The group meets once every two weeks through the year. The boys have done many service projects and have grown closer together.
Earlier this month, the boys joined other troops from Massachusetts to do a service project on Cape Cod for 5 days. They had a blast!
This father/son camp was at the site of the future Emmanuel Children's Home. The property is owned by Genie Lombard and is located at 48-50 Old North Road, Pocasset (Bourne), Massachusetts, which is at the west end of Cape Cod. Her vision is to take care of orphans with missing limbs.
Here is a report from the captain in charge, Doug Dagarin:
Total man-hours of service was approximately 220.
The service included locating a concealed waste pipe leak in a wall and replacing the faulty ten-foot pipe, building a wall in one of the kitchen pantries, painting another pantry, "Spring-cleaning" the 25-plus-room beach house, felling trees, bringing down broken branches, clearing brush, raking leaves, building a walkway down to the beach, organizing the pump house/tool shed, washing windows, restocking the firewood pit, removing boulders protruding through the dirt driveway, and splitting, moving, and stacking firewood.
We held PT early (5:55) each morning Wednesday through Saturday, and Cadet son drill took place later each day. All meals were preceded by a Cadet son formation which was used for activity briefing, review of running orders, and review of what we were learning during our teaching times. The meals were followed by testimonies and informal sharing.
More formal devotional/teaching time took place three times each day. The teaching was built around our theme: the strategy of ideas -- from Proverbs 21:22 -- A wise man scales the city of the mighty, and brings down the stronghold in which they trust (NASB). In terms of evangelism, we developed the strategy that to change a person's belief we must cause his heart to embrace the idea that God does love him and always has loved him, and that he is a just God. As for discipleship, we must be sure that the ideas by which we live are based in truth -- i.e., Cain begged the question, "Am I my brother's keeper?" Humanity ever since has denied such responsibility. We answered the question in the affirmative: I am my brother's keeper! If that one idea alone replaced "me-ism", we would live in a very different world.
Staff Sgt. Joseph Kosior and C.1st Cl. Daniel Kosior blessed us with their guitars and song leadership around one of the evening fires. Due to rain, the first two of our nights together were spent around the living room fireplace. For the final two nights we were able to benefit from C.1st Cl. Andrew Dagarin's outdoor flames. Our final group devotion was also at the campfire Saturday morning.
A highlight for this captain was the early morning prayer time with the other dads and Sgt. Kosior, which time we used for camp, family, and personal needs. This time was carved out during the second half-hour of PT for the sons. (We all participated in the first half-hour of PT -- which was usually quite demanding, as led by either a cadet 1st class or another LTC -- and we excused ourselves from the game time that followed.)
The Cadets stayed in Bentwood by the Sea, the old, rambling beach house. Miss Lombard provided two of the suppers. Mrs. Fisher, Rachel, and Anna prepared all of the other delicious and nutritious meals.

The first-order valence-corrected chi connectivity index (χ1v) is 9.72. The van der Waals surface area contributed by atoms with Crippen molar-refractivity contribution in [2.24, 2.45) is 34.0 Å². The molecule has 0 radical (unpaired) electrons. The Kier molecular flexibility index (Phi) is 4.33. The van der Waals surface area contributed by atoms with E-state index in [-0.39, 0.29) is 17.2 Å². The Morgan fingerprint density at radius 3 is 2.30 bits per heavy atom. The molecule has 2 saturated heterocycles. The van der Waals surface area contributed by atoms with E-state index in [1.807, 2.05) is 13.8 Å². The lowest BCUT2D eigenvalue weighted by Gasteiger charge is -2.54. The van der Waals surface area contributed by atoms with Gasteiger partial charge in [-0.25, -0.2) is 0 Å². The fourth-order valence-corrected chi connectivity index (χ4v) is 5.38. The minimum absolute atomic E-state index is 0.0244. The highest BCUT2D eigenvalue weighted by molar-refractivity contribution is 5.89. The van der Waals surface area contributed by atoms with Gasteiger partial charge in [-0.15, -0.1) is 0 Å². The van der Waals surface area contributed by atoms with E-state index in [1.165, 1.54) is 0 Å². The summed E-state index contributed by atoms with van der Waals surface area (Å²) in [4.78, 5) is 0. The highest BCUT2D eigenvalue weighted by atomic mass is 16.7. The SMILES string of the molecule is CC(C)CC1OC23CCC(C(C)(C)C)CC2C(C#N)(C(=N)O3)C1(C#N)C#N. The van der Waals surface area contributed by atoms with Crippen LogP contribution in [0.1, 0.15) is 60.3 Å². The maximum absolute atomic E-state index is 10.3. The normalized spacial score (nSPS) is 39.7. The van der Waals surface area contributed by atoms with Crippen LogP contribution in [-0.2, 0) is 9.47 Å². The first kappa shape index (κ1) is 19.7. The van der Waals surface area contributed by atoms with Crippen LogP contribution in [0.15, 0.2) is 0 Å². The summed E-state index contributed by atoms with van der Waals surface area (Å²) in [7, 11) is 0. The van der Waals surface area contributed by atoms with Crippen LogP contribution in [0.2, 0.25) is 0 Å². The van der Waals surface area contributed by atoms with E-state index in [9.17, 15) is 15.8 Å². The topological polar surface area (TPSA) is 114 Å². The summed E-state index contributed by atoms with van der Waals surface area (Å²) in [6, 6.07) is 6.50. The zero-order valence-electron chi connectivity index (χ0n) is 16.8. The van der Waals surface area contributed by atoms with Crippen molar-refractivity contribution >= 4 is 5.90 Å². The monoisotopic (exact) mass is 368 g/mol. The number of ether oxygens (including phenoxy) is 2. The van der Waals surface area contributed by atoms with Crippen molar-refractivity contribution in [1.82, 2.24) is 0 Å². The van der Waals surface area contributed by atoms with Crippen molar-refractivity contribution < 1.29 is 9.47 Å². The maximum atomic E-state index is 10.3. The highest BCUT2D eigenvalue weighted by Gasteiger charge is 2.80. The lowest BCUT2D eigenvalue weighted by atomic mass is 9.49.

By the end of our time together, each dad had shared praises for each of his sons present, and most sons had done the same for their dads. These praises were a great encouragement. It was amazing to hear the boldness of the younger sons in speaking about their dads in a room full of other fathers and sons. These publicly spoken words are key building blocks in our father/son relationships. Us dads go home committed to building up our sons more then ever.
The highlighted character quality of our camp was punctuality. We had a quite regimented schedule: specific times for every event of the day. Because everyone was where they were supposed to be most all the time, we packed a tremendous about of activity into each day. The youngest son to the oldest dad kept up the pace. The officers, under the supervision of Sgt. Kosior, made sure the sons were always aware of where they were to be and when. WO Walt Fisher directed all of the work details, Lt. Eckerson of MA 2nd Alpha led the campfire discussions, and yours truly led the teaching/testimony times, as well as overseeing the camp.
All work and no play makes this captain an old dull man, so we got in a baseball game an a soccer game at the town field.
There were no injuries and very little poison ivy this year, which is amazing because the plant is flourishing everywhere on the property.
Saturday morning we held a ceremony for the Cadet families. This event began with a parade drill led by Sgt. Kosior. A highlight was having our first-time dads at the camp brave our New England tradition of walking through the gauntlet of weapons (leaf rakes) being hurled by the cadet sons. (We stress the importance of resolving any father/son conflicts in advance of this precision manouver.) Thirty-one family members came for this special event which was followed by a lunch for all.
We had a wonderful time attending the closing event on Saturday. We sure were glad to see Glenn and the boys! We missed them so much! Here are some photos from the week and the closing ceremony:
|As you can tell...this is a beautiful location right on the water!! They had a wonderful time!|
|Rosie was sooooo glad to see her Daddy!|
|Here is "run the gauntlet"|